In the experimental protocols we used, exploratory and cue-response behaviour were motivated by sweet rewards, mimicking real-life situations in which we form memories of environments and action-outcome series associated with rewards.
We demonstrated that operant learning and extinction consist of multiple stages that are dissociable, heritable and regulated by different chromosomal areas, characterized the performance of common laboratory mouse lines in acquisition and extinction tasks and suggested mouse models for perseverative disorders.
We dissected the role of Arc/Arg3.1 in neuronal processes that take place during active exploration of environment and subsequent sleep. We found that Arc/Arg3.1 knockout (KO) mice exhibited attenuated hippocampal oscillatory activity in the high frequency range and disrupted synchronized firing during track running.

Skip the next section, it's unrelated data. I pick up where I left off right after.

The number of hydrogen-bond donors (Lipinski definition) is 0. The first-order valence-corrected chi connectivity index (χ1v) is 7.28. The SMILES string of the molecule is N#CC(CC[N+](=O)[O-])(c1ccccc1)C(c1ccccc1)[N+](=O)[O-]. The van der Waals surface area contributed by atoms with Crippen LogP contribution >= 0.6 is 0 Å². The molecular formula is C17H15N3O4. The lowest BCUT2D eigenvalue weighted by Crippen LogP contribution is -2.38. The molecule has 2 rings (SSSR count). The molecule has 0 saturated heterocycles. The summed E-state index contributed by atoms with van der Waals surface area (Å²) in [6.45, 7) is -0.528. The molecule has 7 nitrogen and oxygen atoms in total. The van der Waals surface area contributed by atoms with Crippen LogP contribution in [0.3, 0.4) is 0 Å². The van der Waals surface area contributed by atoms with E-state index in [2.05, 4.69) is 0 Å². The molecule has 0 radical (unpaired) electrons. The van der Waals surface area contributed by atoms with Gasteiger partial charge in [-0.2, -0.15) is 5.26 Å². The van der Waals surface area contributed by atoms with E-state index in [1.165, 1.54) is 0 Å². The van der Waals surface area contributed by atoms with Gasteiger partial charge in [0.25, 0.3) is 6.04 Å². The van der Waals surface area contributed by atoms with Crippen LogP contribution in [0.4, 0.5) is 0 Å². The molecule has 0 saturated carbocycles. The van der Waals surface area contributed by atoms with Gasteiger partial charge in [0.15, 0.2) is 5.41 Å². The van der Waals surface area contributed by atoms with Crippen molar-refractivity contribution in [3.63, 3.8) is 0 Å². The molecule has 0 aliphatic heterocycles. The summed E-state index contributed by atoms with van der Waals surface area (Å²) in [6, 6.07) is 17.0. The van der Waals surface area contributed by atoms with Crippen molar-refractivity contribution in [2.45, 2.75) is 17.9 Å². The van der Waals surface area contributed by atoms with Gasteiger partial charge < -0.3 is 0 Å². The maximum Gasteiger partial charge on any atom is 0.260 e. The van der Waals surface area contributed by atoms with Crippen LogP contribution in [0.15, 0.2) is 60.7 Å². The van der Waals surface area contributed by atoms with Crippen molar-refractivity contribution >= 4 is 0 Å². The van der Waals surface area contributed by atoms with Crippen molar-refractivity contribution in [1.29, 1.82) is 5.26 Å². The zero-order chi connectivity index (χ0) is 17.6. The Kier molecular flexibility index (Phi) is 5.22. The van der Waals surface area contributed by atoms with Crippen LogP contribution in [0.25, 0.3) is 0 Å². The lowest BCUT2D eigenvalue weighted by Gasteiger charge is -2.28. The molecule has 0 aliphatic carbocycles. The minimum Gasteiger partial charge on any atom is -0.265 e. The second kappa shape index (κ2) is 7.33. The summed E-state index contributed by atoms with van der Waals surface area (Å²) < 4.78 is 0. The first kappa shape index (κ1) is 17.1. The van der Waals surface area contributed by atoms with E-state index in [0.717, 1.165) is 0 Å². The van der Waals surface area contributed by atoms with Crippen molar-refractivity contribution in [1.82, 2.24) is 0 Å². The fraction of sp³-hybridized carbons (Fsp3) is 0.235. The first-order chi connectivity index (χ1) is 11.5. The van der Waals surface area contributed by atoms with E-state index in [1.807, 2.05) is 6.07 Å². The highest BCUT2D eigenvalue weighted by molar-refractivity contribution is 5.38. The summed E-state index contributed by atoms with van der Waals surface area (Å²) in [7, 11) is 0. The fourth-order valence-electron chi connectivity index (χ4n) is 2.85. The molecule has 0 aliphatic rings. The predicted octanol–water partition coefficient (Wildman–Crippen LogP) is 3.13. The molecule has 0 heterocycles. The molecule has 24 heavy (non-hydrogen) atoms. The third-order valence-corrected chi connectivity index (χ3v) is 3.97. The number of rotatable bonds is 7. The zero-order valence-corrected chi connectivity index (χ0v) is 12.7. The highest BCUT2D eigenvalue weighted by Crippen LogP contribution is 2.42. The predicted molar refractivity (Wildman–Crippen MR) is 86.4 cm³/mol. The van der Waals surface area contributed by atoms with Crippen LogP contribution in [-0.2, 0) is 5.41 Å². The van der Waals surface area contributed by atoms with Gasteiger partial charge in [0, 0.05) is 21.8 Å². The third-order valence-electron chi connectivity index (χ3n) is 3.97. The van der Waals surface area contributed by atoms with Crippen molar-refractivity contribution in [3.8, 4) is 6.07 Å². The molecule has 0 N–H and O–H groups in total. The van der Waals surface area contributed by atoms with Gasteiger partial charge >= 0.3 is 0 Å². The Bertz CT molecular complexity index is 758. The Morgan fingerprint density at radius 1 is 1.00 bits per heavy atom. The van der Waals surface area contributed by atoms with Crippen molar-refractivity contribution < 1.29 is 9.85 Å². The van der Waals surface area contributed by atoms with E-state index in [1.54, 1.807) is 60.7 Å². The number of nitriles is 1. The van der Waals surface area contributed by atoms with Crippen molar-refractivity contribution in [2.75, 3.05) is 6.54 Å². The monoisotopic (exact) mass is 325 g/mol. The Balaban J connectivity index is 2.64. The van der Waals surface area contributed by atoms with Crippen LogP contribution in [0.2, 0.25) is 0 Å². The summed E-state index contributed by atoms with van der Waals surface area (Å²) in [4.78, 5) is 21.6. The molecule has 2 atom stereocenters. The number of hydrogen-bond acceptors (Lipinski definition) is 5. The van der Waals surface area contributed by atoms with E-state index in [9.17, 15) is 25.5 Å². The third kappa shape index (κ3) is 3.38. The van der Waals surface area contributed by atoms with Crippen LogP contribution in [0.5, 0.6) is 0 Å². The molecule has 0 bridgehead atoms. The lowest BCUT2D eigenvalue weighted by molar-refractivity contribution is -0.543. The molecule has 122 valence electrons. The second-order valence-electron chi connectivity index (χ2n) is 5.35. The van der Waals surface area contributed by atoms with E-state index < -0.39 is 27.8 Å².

Furthermore, we showed that Arc/Arg3.1 KO mice had decreased hippocampal sharp wave-ripple activity and that correlated firing activity during sleep was diminished. These alterations may explain why Arc/Arg3.1 mice are impaired spatial learning and lack memory consolidation.
Together, these findings paint an intriguing picture of the genetic background and neuronal processes involved in complex behaviours that are crucial for survival. In order to further understand and unravel this intricate linkage, we will need to continue to study the triad of genes, neuronal networks and behaviour from all its corners.
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